François Ribeiro seeking ‘quality not quantity’ for WTCR

François Ribeiro says he is seeking ‘quality not quantity’ for the first season of the newly-created WTCR World Touring Car Cup in 2018, as he expects teams to establish close relationships with manufacturers.

The new touring car series was announced after the FIA World Motor Sport Council decisions were published on Wednesday. It will see the WTCC downgraded to a Cup status, as Eurosport Events licences the TCR technical regulations from WSC Ltd for two years in a series free of manufacturer entries.

It was also revealed that the grid size will be capped to 26 full-season entries, with a further two wildcard entries allowed at the discretion of the promoter.

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Head of Eurosport Events, François Ribeiro, explained that this was part of a desire to attract quality, not quantity, to the new series, with existing WTCC and TCR International Series teams being given priority entries if they wish to take them up.

“We agreed with the FIA that we are really after quality not quantity,” said Ribeiro to TouringCars.Net. “We have seen a few TCR races with a big grid of cars with a lot of red flags, a lot of racing incidents and a big discrepancy of driving standards, and we did not feel it was necessary for WTCR.

“I am after quality, and want strong teams and drivers to work with on a two-year basis and to make something as good as possible with them.

“If we have a grid of 26 full-season cars next year, it’s already a very big grid. And you don’t need more cars to deliver a good show.”

As part of that quality, Ribeiro added that he expects manufacturers to form close technical relationships with teams, even though their direct involvement through their own entries is not permitted.

He also confirmed that in order to combat large teams dominating, only two cars per team will be eligible for points in the teams’ classification.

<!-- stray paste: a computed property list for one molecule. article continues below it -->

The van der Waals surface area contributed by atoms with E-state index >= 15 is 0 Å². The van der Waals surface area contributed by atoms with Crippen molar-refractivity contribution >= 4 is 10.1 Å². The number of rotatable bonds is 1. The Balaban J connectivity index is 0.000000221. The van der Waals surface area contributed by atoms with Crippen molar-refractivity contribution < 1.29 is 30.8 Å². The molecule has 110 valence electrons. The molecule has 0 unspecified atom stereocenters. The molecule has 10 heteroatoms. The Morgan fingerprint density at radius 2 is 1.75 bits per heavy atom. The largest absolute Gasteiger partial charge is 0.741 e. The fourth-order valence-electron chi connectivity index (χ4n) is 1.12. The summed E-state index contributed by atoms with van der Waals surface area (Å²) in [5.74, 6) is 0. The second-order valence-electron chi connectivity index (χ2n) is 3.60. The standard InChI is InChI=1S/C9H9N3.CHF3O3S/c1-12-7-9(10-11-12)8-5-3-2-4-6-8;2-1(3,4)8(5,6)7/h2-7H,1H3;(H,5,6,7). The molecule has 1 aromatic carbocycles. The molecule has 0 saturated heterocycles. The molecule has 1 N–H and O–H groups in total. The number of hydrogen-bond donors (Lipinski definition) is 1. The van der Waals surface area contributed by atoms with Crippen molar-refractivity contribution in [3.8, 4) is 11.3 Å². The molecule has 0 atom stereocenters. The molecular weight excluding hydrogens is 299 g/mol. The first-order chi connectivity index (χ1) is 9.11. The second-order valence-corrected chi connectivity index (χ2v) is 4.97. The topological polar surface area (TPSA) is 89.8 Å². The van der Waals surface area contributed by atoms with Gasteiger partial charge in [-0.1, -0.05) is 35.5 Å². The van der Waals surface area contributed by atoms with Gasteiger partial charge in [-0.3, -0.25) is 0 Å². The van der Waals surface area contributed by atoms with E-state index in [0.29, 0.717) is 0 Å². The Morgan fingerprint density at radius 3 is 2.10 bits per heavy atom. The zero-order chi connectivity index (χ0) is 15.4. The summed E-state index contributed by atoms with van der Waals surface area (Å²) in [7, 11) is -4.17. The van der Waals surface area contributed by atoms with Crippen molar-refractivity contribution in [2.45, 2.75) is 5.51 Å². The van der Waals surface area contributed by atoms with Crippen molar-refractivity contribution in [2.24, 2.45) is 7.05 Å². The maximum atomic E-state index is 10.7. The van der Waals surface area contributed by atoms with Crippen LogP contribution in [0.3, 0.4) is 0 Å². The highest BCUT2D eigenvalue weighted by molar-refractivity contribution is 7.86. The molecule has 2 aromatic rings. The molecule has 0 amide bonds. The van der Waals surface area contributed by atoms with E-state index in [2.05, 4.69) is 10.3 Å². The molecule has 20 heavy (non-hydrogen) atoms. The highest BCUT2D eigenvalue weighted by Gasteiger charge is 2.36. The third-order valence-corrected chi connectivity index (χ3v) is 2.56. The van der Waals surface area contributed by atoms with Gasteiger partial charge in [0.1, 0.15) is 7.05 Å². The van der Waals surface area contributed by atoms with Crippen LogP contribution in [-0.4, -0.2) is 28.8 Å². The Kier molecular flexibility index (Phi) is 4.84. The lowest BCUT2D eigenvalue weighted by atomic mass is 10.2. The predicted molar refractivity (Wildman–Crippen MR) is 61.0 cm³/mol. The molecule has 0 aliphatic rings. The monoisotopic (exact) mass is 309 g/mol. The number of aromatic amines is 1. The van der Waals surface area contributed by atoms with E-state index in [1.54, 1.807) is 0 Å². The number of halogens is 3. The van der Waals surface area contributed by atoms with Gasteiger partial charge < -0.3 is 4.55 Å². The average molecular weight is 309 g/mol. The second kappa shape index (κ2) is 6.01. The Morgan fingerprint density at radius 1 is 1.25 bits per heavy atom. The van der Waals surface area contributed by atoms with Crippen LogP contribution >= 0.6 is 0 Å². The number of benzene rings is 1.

“It is very difficult to prevent manufacturers from supporting a private team,” said Ribeiro. “If a manufacturer wants to have a privileged relationship with a team by supplying a car, driver or engineer, it’s very difficult to prevent.

“It was obviously already the case in TCR International, and obviously TCR International was never meant to be a manufacturer championship.

“I expect next year some manufacturers to have technical cooperation or privileged relationships with selected teams.”

Ribeiro also defended the additional cost of entering WTCR, which will have a €150,000 entry fee for a two-car team, compared to €40,000 per car in TCR International and €39,000 per car in the WTCC.

“I told all TCR manufacturers and TCR teams something very simple: I told them that WTCR is going to be a little more expensive than the running costs of TCR International,” added Ribeiro. “This is in no doubt, because there will be three races and the level of competition will be maybe a bit higher.

“The entry fees of the FIA will be a bit higher because the level of staff that we will have to manage the sporting and technical regulations and the fairness of the championship will be higher.

“So I told all of the TCR teams that WTCR will be a bit more expensive than you are currently spending, but you are going to gain a level of promotion which brings you hopefully a different level of recognition and TV coverage.

“And to all WTCC teams I told them that it would cost them less budget than WTCC and that they are going to protect their level of exposure for the next two years.

“In the end, I did not have any bad comments from either TCR or WTCC teams on the new set-up for next year.”

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